With that in mind, has your idea of happiness changed?

When I was at university, I’d envisioned that by 24/25 I’d be on a good salary and be a bit of a high flyer. Things like having a nice flat, I thought that was what happiness looked like. The reality? I’m getting money here and there, my finances are all over the place but I’m happy. In fact I’m happier now with less money and less security than I have been at other points in my life! I’ve realised that wealth isn’t just about money, there’s richness in experience and learning. And that’s now where I get my happiness from – fulfilling those values I mentioned earlier.

What was it like realising that your startup hadn’t worked out?

Whilst I was disappointed when things didn’t work out, the self development books I was reading at the time played a big part in reassuring me. My mindset was very much ‘you need these setbacks to help you grow’. Being immersed in that kind of thinking meant I was able to bounce back from it with confidence that it wasn’t so much a mistake or failure, but a major lesson which I’m still thankful for!

Saying this, it was definitely scary. I’d put my savings into that business! My parents had also given me financial support and coming from an Asian family I was scared about their reaction. I was already doing something out of the box; being self employed and working in fashion. I’d put my brand out there publicly, so it felt like I was showing everyone that I’d failed.  But all in all I know I can use this experience to help other people. I could talk about it all day, so whether that’s on my podcast or who knows, maybe even a book someday!


Let’s talk about your fantastic podcast, Get Up & Grow Girl.

I was sitting on the idea for ages. The word ‘grow’ is really important to me, it encompasses learning, teaching. The more I do it the more I realise it’s something I’d like to take forward with mentoring or coaching. It’s also taught me that it’s not always about being the person in the spotlight, but being the person behind the scenes shining the spotlight is just as valuable, if not more.

What’s it been like going from a visual platform like Instagram to audio only?

Actually really good! It’s opened up a whole new skills set for me. I’ve noticed people feel quite uncomfortable being interviewed. They sit down and they’re just not comfortable being recorded. So I guess my skills as a PT come in with encouraging people in a way that gets the best out of them. And that’s a really nice feeling because there’s an exchange of people helping each other.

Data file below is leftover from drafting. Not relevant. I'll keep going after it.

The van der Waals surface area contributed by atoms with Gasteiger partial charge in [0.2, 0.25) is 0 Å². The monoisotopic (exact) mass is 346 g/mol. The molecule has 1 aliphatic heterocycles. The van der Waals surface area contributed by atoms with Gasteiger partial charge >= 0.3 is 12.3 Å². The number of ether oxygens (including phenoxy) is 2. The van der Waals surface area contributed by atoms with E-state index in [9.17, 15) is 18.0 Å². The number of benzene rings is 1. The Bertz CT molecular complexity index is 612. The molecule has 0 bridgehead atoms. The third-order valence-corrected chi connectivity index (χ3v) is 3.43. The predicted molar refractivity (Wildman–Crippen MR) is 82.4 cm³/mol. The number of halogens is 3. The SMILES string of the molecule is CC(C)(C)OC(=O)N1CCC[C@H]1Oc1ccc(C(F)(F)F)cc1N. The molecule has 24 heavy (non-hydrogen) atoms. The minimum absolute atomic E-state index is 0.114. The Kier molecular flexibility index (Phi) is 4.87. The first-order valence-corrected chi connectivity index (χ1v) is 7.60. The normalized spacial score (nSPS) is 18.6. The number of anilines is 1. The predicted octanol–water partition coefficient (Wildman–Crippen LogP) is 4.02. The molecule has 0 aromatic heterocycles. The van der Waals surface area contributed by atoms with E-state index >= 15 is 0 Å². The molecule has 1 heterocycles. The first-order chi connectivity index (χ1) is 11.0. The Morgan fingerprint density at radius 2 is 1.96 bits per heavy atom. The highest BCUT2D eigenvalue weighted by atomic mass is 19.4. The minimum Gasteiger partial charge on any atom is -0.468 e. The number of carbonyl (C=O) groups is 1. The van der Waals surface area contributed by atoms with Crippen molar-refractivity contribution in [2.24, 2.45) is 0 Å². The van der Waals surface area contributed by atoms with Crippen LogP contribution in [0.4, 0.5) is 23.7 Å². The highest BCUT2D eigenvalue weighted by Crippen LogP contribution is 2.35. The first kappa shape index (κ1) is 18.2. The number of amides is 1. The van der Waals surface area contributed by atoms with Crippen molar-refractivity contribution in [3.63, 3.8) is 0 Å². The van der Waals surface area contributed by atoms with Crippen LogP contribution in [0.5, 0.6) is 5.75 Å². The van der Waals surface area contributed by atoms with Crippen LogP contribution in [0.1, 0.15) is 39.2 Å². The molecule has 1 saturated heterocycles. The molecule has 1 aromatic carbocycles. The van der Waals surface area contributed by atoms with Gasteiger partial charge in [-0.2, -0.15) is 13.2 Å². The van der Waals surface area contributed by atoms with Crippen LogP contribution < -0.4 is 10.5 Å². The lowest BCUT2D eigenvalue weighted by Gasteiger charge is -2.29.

How do you think your podcast audience differs from your audience on, say Instagram?

I feel that when you have something to say, Instagram’s not the place for it anymore; people don’t have the attention spans there. People go to Instagram for visual inspiration, and I want to take them deeper than that. I know some people really flourish on it, but I don’t think you can actually connect with someone on Instagram alone. Whereas with podcasts I feel like you really get to know the presenter and their story.

How have your Instagram audience reacted to your podcast?

People have been quite surprised! Like, they’ve been following my Instagram for a really long time but they haven’t got that deeper level from it. It just goes to show how two-dimensional it can be. Like obviously Instagram has its worth, but sometimes you can feel like you’re influencing in a negative way and giving off the impression that everything’s perfect, when I really don’t want to do that.  

How has your content strategy changed from when you first started out?

For a long time, I felt conflicted because I realised who I am as a person wasn’t reflected in my online persona. And I was scared to say what I really wanted to, because I was afraid of alienating people or losing the following I’d built. Gradually – and the podcast is helping me do that – I’m getting more confident to say what I want, and to worry less about whether or not people are going to like my content. I’ve learnt that if they don’t like it, maybe they’re not in the right place! Yes, your content should attract your ideal customer, but it should also repel those who aren’t interested. Realising this was a huge departure from where I first started out – I wanted everyone to like me! But your strategy should be to let them fall away.  

With so much ‘noise’ on social media, it’s now more difficult than ever to attract and grow an engaged audience. What’s your advice to any influencers just starting out?

I think there’s a growing realisation across the influencer industry that it’s not just about follower number, but about the connection you have with them. You have to remember we’re part of something so much bigger, if you’re ever worried that people won’t get what you’re doing, just remember there’s a whole world of people out there. There will be people who think like you, you just have to keep being you to attract them.

And finally…what’s one ‘fabuleuse’ you’d like my readers to find this week?

Learning! Go learn something this week, whether it’s through a podcast or even an article online, do something to feed your mind! In a recent episode of Get Up And Grow Girl we talked about the importance of getting your ideas into a plan – perfect inspiration to start your year off right!

Find out more about fitness coaching with Leela at or follow her Instagram @leelajasminesule.